I've been shooting with an EyeFi ProX2 card the past few weeks in my LX5 and I've been impatiently waiting for the latest revision to the firmware. Why? Because EyeFi added a direct mode feature that lets you connect your camera to a SmartPhone (iPhone/android), iPad or PC without needing to be connected to a WiFi network. This means you can be shooting "on location" and you can port those files from your regular camera (that accepts SD) direct to your portable devices.
I've loved sharing photos via Instagram on twitter and facebook. My biggest problem is that I have an iPhone 3G and the camera lacks a LOT of feature that I rely on, like aperture or shutter control, flash, off-camera hot-shoe, better resolution and focus (the list goes on). Now I'm able to use my LX-5 and process with my iPhone and share with my social network anywhere, anytime. It's pretty cool.
My initial feelings with the EyeFi card was mixed. I have a buggy WiFi connection at home. I'm not sure if it's interference from neighbors or my router or the radio towers on the hill I live on, but I frequently get dropped connections with all my WiFi devices. This instantly lets me be less then impressed with most WiFi tech.
I'm going to chock up a lot of my initial setup hiccups with the EyeFi card to this connection issue I have. I also started out trying to use my EyeFi card with my netbook as an AdHoc network that I could sync try to use ShutterSnitch to suck images from my card to my iPhone using this, but it was a hassle. So I was a little frustrated using an EyeFi card at first. Then again, using it this way isn't exactly standard procedure (although the ProX2 does support AdHoc networking... I found it a hassle and I didn't have the patience to sort it out. Especially since I knew that direct mode was right around the corner and that was REALLY what I wanted to use anyway.)
The EyeFi iOS apps are still currently awaiting approval to be able to use the Direct Mode function, but the app ShutterSnitch is one that currently supports it. I could write an entire review on this app. It looks great on the iPad... iPhone... well, not so much. But I blame that on the size of the interface and I'm assuming it was developed as an iPad app primarily. But it does do the job.
I have selective transfer mode turned on for my EyeFi card so when I want to send a photo to my iPhone, I "protect" the phone I want transferred and this activates the WiFi on the card (battery savings? I don't know...) then select that network on the iPhone and boot up ShutterSnitch and it goes and grabs the files and brings them in. Currently, it's grabbing RAW and JPEG because I'm shooting RAW+JPEG, but I'm trying to resolve that issue. I have the ShutterSnitch settings to "accept JPEGS only" but I'm guessing that the selective transfer is forcing both file types. I just delete the RAW file when it gets to my phone.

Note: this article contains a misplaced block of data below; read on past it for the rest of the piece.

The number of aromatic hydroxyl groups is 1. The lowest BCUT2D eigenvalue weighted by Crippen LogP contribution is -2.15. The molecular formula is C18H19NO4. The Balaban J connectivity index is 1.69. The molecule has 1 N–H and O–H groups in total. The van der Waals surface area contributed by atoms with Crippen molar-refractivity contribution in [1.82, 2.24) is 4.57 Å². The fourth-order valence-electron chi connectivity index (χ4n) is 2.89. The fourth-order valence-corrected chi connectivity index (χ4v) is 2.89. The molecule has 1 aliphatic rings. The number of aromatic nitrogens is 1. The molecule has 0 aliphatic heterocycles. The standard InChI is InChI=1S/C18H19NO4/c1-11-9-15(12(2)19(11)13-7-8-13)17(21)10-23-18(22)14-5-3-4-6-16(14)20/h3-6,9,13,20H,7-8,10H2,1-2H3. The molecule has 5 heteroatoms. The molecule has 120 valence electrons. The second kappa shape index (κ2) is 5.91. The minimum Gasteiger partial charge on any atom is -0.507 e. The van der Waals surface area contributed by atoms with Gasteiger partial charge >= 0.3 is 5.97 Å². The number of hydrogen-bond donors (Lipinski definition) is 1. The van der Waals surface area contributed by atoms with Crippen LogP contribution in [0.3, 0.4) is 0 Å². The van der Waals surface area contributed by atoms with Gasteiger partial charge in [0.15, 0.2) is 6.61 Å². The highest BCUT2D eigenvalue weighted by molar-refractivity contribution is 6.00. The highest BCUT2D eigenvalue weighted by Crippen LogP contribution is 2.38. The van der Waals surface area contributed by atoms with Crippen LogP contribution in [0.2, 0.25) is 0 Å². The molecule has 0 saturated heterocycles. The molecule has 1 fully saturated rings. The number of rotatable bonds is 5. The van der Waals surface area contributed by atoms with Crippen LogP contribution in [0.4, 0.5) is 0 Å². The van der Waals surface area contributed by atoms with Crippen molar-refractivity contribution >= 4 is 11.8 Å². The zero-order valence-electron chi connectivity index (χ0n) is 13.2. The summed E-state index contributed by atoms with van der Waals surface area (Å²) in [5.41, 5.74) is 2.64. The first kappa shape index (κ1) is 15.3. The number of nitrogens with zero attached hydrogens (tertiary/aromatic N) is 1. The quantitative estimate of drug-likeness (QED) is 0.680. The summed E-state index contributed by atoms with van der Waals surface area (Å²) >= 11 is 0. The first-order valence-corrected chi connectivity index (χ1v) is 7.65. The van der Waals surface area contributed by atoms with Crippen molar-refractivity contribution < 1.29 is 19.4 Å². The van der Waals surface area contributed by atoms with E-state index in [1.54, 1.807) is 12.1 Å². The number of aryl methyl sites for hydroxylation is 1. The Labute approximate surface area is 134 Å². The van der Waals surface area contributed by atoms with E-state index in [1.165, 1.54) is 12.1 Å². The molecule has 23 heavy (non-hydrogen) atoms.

Two other key issues that I have. As I said, I have an iPhone 3G running iOS 4 so it's a little sluggish to begin with. And all my apps, crash with a 9mp JPEG photo. So, I had switched my camera to shooting in 4:3 ratio at 2mp files (I believe this is only the JPEG, but need to confirm that. I believe that the RAW is RAW.) I have also found a setting for ShutterSnitch that saves a "small" version of the photo in your photo ablumn when I export it from ShutterSnitch to be able to use it in another iPhone Photo App. I plan to do more testing with these features to see how small a file it is and what's the best option for using more of the more robust features of ShutterSnitch aside from just using it for Direct Mode Transfer
FTC Disclosure: EyeFi card provided as a demo unit. There we no terms to using this demo, only to use it and share my experiences with it. ShutterSnitch and other iPhone apps mentioned in this blog post were personally purchased from the iPhone store and were not provided.
I was playing around with the new portable camera and I'm really loving having something portable with me at all times. Playing is fun. I got the idea to stick my Radio Poppers on the hot shoe and see what it can do and I learned something really interesting that bears more testing. I started cranking down the shutter speed and I learned that the flash was syncing with the exposure. The power was dropping, but I need to try boosting the flash output. But, I'm finding... that because the LX-5 lacks a physical shutter (much like the micro 4/3rds cameras like the GF-1) that you don't get the half exposed image. Looking forward to playing more with this effect in more situations, but if anyone has experience with this or if I'm completely off base, drop me a comment.
In the meantime, here's a playing around pic.